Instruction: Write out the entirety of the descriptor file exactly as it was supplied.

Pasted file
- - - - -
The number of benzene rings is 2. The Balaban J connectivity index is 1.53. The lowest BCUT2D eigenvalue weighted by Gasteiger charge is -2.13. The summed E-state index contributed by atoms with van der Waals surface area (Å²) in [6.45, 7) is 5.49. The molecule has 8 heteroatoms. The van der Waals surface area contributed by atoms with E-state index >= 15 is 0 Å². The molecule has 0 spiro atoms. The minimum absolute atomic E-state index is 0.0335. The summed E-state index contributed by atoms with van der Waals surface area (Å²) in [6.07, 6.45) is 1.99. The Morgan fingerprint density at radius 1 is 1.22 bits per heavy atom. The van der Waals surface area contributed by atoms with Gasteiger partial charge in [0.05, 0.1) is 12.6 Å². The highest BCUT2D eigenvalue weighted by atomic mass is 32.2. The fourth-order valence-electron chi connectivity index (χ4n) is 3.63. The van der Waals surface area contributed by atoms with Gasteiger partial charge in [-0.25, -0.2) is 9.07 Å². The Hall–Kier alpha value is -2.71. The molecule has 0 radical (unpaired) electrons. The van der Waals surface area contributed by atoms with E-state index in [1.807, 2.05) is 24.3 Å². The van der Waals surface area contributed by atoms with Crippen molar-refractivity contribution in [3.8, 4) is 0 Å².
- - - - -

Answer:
The number of benzene rings is 2. The Balaban J connectivity index is 1.53. The lowest BCUT2D eigenvalue weighted by Gasteiger charge is -2.13. The summed E-state index contributed by atoms with van der Waals surface area (Å²) in [6.45, 7) is 5.49. The molecule has 8 heteroatoms. The van der Waals surface area contributed by atoms with E-state index >= 15 is 0 Å². The molecule has 0 spiro atoms. The minimum absolute atomic E-state index is 0.0335. The summed E-state index contributed by atoms with van der Waals surface area (Å²) in [6.07, 6.45) is 1.99. The Morgan fingerprint density at radius 1 is 1.22 bits per heavy atom. The van der Waals surface area contributed by atoms with Gasteiger partial charge in [0.05, 0.1) is 12.6 Å². The highest BCUT2D eigenvalue weighted by atomic mass is 32.2. The fourth-order valence-electron chi connectivity index (χ4n) is 3.63. The van der Waals surface area contributed by atoms with Gasteiger partial charge in [-0.25, -0.2) is 9.07 Å². The Hall–Kier alpha value is -2.71. The molecule has 0 radical (unpaired) electrons. The van der Waals surface area contributed by atoms with E-state index in [1.807, 2.05) is 24.3 Å². The van der Waals surface area contributed by atoms with Crippen molar-refractivity contribution in [3.8, 4) is 0 Å².